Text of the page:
Listen instead

Scenario: You have a positive balance at the beginning of the month, and a positive balance at the end of the month. Your monthly budget seems to indicate that income is more than expenses. Everything looked great. But you had overdraft fees charged to your account because it went into the negative during the month somehow. Grrrr… How can this happen?

I’ve had this happen to me before. In fact, this is a common failing of most monthly budget systems which give you only a high-level view of your spending/finances by category. The simple fact of the matter is, we spend money on a given day, not on a given month, so why do you track your money that way? Most likely this is solely the failing of your budgeting tool, not you. Luckily, CalendarBudget solves this problem.

Above is a screenshot from CalendarBudget which illustrates the problem, and could have been detected during the planning phase, rather than being noticed as an overdraft fee.

Here, we can see that the “Christmas gifts” expense started a dip into the red, which continued almost to the end of the month. However, the budget recovered and by the 28th, we were back to a positive balance. Our regular month budget would not have detected this problem, but a monthly view gives us a clear understanding of the problem. This can be overcome by moving some of our expenses to the 28th, the next pay period in this example, or by splitting up some of the Christmas gift spendings to different dates. Most bills will not be affected by this move and we’ll have successfully avoided costly and embarrassing overdraft fees.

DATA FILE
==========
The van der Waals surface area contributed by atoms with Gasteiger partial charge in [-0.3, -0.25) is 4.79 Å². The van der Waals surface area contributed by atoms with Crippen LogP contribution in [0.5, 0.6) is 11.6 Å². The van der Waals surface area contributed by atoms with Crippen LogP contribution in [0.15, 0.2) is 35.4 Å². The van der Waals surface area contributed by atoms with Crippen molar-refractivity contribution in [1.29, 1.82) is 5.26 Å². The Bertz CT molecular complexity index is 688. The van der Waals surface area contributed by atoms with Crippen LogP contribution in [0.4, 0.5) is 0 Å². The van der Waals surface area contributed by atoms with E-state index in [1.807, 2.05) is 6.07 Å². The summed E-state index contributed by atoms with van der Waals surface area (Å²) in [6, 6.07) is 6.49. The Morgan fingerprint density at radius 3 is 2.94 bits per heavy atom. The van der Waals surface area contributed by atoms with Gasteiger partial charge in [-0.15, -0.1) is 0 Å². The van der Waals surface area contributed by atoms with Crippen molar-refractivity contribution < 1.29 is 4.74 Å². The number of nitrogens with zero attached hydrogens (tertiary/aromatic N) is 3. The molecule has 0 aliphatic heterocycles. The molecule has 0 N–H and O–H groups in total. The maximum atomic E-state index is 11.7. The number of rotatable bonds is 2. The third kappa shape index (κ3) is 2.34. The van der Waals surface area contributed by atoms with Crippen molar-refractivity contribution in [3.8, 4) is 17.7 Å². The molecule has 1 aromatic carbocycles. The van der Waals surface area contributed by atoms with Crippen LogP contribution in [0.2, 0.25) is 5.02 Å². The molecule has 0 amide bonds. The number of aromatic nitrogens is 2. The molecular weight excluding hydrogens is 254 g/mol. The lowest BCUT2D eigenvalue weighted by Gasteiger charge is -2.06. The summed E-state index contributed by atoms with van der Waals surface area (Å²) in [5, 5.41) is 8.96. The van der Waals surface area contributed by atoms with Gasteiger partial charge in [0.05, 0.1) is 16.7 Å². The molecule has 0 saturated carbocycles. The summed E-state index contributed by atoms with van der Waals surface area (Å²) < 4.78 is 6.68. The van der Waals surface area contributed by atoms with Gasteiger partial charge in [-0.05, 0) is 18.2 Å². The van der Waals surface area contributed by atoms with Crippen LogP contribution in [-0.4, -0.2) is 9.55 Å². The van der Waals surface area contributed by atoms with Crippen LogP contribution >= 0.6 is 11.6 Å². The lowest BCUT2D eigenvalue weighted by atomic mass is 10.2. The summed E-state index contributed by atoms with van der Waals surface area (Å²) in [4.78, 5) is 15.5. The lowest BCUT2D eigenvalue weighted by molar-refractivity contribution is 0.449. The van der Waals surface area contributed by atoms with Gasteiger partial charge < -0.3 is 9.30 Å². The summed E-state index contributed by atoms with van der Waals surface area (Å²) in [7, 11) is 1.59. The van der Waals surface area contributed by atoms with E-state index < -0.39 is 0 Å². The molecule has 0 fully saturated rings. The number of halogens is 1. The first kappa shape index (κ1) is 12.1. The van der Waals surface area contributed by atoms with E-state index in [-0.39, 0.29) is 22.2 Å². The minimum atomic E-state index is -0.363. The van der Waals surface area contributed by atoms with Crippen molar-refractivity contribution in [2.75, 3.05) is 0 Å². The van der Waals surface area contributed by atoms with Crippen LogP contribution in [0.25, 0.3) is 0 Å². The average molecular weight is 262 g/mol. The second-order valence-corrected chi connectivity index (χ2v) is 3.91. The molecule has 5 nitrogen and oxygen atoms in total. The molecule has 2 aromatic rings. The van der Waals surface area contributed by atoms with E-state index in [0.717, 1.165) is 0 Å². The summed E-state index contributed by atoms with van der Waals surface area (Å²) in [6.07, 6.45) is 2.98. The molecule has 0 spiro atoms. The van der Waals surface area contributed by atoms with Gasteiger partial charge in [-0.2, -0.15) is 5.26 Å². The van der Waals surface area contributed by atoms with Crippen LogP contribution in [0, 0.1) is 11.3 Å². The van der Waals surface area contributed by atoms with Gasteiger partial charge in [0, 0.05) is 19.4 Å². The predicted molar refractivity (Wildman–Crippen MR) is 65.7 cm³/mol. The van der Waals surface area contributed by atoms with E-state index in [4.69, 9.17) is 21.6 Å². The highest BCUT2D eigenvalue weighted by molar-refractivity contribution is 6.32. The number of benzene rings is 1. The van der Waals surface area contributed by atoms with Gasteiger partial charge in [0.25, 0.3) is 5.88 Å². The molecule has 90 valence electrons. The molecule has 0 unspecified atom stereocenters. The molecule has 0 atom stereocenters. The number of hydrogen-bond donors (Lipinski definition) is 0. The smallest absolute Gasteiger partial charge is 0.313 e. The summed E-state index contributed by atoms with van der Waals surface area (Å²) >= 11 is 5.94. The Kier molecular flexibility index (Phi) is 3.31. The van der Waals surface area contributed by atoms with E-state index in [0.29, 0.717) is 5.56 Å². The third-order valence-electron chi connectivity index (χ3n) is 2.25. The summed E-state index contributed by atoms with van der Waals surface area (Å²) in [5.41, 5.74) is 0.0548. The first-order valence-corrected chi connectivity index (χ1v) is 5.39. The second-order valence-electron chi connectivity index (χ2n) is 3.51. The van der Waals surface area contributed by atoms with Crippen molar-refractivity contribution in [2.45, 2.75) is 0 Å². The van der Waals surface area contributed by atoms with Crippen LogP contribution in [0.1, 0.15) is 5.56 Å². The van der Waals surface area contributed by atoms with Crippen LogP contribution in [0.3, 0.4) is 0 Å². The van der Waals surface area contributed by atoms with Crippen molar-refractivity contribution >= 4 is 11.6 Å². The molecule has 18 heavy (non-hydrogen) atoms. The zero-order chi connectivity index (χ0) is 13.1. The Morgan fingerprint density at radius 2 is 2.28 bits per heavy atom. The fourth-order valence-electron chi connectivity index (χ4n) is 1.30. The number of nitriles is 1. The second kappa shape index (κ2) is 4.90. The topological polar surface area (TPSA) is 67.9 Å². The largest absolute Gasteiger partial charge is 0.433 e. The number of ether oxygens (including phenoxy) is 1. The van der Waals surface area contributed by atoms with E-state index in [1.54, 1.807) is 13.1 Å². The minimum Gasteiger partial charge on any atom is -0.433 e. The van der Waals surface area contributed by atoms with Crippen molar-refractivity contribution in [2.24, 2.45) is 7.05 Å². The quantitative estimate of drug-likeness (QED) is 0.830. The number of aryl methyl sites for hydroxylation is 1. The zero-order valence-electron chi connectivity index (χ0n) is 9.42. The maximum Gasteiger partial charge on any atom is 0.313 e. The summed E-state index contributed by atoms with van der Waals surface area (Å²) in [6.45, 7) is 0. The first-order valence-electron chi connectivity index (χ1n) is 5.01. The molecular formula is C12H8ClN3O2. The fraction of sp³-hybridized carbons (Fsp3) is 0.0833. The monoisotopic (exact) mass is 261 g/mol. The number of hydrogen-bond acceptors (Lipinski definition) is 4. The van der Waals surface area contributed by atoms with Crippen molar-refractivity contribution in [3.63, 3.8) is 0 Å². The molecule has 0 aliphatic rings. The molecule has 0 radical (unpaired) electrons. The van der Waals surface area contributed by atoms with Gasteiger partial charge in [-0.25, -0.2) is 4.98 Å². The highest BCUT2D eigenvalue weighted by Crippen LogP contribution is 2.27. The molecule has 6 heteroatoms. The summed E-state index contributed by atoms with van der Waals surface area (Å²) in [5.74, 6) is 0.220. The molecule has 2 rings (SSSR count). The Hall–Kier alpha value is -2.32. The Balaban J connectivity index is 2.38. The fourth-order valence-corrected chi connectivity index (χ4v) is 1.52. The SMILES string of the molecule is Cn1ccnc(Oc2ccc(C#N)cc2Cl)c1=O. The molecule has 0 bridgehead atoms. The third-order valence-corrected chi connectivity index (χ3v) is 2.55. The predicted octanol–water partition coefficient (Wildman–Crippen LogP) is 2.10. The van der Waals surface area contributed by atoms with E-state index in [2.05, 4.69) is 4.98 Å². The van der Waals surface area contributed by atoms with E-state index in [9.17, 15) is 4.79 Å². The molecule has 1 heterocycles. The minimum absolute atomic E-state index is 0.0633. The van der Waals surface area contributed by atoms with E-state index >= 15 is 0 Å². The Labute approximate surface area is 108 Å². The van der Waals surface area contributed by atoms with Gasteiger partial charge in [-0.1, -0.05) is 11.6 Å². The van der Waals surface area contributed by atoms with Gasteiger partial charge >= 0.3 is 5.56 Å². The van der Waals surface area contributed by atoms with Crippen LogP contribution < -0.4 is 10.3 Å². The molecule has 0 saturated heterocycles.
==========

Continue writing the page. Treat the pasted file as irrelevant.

It’s important to scan through your whole month (and perhaps the one or two of the following months) during planning to ensure you not only stay out of the red but that you maintain a minimum balance of some figure you determine. If you keep a minimum balance, you’ll be covered for unexpected expenses such as a tank of gas, munchies or dinner on the way home some night.